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Managing your Business, Managing your Customer

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Presentation on theme: "Managing your Business, Managing your Customer"— Presentation transcript:

1 Managing your Business, Managing your Customer

2 Workshop Programme Workshops Proposed Date
Introduction workshop / The Food & Drink Sector 31st October PR, Social Media & Events 14th November Pricing & Profitability 9th January Best Practice Visit 21st January Product Evaluation / Product & Market Testing 20th February Product & Business USP 6th March Managing your business, managing your customers 27th March Packaging & Labelling 24th April Investment, Grants, Funding & Business Growth 15th May Creating Development Plans 5th June

3 Knowing your customer 50% of UK companies
Are not sure who their most profitable customers are Therefore, don’t know which ones matter most to their business Don’t know where tomorrow’s competition is coming from

4 Knowing your customer What do customers like?
Good service – are we catching on?: Service Emotional connectivity Energy Integrity Spirit Creativity

5 Exercise 1: What do you expect as a shopper?
As a private shopper, note down the top five basic requirements that you require from your prospective supplier e.g. retail store, restaurant, hotel, garage showroom etc

6 What do you expect as a shopper?
Everything to be clean Good product range Polite attentive staff Helpful, well trained staff with excellent product knowledge Value for money – benefits must out-weigh the sacrifice Good atmosphere/ambience Efficient service and attention to detail Good first impression The feeling that I as a customer matter Accessibility of product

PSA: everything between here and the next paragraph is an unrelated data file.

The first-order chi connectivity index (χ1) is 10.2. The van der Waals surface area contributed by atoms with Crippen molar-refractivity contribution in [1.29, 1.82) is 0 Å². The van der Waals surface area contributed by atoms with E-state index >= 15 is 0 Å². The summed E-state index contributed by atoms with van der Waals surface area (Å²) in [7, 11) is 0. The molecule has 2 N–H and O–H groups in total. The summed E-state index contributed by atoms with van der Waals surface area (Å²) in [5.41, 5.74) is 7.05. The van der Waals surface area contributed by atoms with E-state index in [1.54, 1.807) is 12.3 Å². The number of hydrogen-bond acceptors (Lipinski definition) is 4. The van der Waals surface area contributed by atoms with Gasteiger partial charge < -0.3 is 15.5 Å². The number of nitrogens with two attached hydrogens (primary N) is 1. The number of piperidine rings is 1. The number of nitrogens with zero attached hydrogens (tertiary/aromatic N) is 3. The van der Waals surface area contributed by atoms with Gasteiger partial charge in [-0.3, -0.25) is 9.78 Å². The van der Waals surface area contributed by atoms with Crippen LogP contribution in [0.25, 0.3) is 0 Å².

7 Knowing your customer Example: Caledonia Bank
What do customers dislike? Empty gestures Lack of energy Lack of connection Example: Caledonia Bank Your own good examples – what characteristics did you use / display

8 Personal Relationships
Communication said to be 7% content 38% vocal 55% physical Personal Relationship What you say How you say it Appearance Impact

9 Personal Relationships
Importance of the Customer “A customer is the most important visitor on our premises, he is not dependent on us. We are dependent on him. He is not an interruption in our work. He is the purpose of it. He is not an outsider in our business. He is part of it. We are not doing him a favour by serving him. He is doing us a favour by giving us an opportunity to do so.”

10 Personal Relationships
Scenario planning Do you have a strategy for the following? Customer at the till and phone is ringing Customer queues s Returning a call What is your best customer’s preferred method of communication?

11 Personal Relationships
Expectations Are you listening? How do you know? How does your customer know? You cannot listen while talking, or while distracted Can you summarise what they have said? Allow silence, empathy and patience

12 Personal Relationships
Four elements of customer care Attitude Skills Approach Knowledge Think about a checklist for your customers. What would you do under each heading

13 Personal Relationships
Four elements of customer care Attitude Skills Approach Knowledge Think about a checklist for your customers. What would you do under each heading

14 Exercise 2: Complaint Handling

15 The facts about complaints
A typical business hears from only 4% of its dissatisfied customers; the other 96% just go quietly away and 91% of them will never go back. A typical dissatisfied customer tells more than eight people about his or her problem. Seven out of ten complaining customers will do business with you again if you resolve the complaint in their favour and, if it is resolved on the spot, 95% will do business with you again.

16 Reasons why retail business customers are unhappy